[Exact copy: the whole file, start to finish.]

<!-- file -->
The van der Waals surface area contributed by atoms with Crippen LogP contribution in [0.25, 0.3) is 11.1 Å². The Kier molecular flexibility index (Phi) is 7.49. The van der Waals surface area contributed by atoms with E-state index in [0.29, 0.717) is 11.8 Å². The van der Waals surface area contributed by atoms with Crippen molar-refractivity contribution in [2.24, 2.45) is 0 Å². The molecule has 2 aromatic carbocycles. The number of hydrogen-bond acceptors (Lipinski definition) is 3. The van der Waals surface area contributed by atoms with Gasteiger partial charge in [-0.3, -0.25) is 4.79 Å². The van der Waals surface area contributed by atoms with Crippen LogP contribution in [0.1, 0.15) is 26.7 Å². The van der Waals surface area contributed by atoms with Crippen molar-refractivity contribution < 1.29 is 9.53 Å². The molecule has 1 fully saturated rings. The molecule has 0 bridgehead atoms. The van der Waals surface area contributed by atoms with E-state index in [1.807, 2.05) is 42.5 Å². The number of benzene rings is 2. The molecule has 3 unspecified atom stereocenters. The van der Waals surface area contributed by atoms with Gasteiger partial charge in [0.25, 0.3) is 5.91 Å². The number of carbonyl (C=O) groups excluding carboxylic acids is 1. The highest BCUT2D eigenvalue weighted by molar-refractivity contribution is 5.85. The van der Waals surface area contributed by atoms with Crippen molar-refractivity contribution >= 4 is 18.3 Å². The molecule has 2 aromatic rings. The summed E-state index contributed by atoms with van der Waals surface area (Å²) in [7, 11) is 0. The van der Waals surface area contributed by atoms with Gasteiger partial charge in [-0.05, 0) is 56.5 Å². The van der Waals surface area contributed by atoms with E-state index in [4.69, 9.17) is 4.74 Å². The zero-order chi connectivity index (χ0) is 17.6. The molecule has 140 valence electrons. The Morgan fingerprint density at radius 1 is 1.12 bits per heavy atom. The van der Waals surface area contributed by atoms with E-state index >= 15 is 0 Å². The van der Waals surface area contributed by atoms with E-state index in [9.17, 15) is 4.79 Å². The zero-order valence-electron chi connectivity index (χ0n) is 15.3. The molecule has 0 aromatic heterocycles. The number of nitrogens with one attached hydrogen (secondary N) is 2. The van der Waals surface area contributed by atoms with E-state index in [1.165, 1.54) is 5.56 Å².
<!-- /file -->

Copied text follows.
The van der Waals surface area contributed by atoms with Crippen LogP contribution in [0.25, 0.3) is 11.1 Å². The Kier molecular flexibility index (Phi) is 7.49. The van der Waals surface area contributed by atoms with E-state index in [0.29, 0.717) is 11.8 Å². The van der Waals surface area contributed by atoms with Crippen molar-refractivity contribution in [2.24, 2.45) is 0 Å². The molecule has 2 aromatic carbocycles. The number of hydrogen-bond acceptors (Lipinski definition) is 3. The van der Waals surface area contributed by atoms with Gasteiger partial charge in [-0.3, -0.25) is 4.79 Å². The van der Waals surface area contributed by atoms with Crippen LogP contribution in [0.1, 0.15) is 26.7 Å². The van der Waals surface area contributed by atoms with Crippen molar-refractivity contribution < 1.29 is 9.53 Å². The molecule has 1 fully saturated rings. The molecule has 0 bridgehead atoms. The van der Waals surface area contributed by atoms with E-state index in [1.807, 2.05) is 42.5 Å². The number of benzene rings is 2. The molecule has 3 unspecified atom stereocenters. The van der Waals surface area contributed by atoms with Gasteiger partial charge in [0.25, 0.3) is 5.91 Å². The number of carbonyl (C=O) groups excluding carboxylic acids is 1. The highest BCUT2D eigenvalue weighted by molar-refractivity contribution is 5.85. The van der Waals surface area contributed by atoms with Crippen molar-refractivity contribution >= 4 is 18.3 Å². The molecule has 2 aromatic rings. The summed E-state index contributed by atoms with van der Waals surface area (Å²) in [7, 11) is 0. The van der Waals surface area contributed by atoms with Gasteiger partial charge in [-0.05, 0) is 56.5 Å². The van der Waals surface area contributed by atoms with E-state index in [4.69, 9.17) is 4.74 Å². The zero-order chi connectivity index (χ0) is 17.6. The molecule has 140 valence electrons. The Morgan fingerprint density at radius 1 is 1.12 bits per heavy atom. The van der Waals surface area contributed by atoms with E-state index >= 15 is 0 Å². The van der Waals surface area contributed by atoms with E-state index in [9.17, 15) is 4.79 Å². The zero-order valence-electron chi connectivity index (χ0n) is 15.3. The molecule has 0 aromatic heterocycles. The number of nitrogens with one attached hydrogen (secondary N) is 2. The van der Waals surface area contributed by atoms with E-state index in [1.165, 1.54) is 5.56 Å².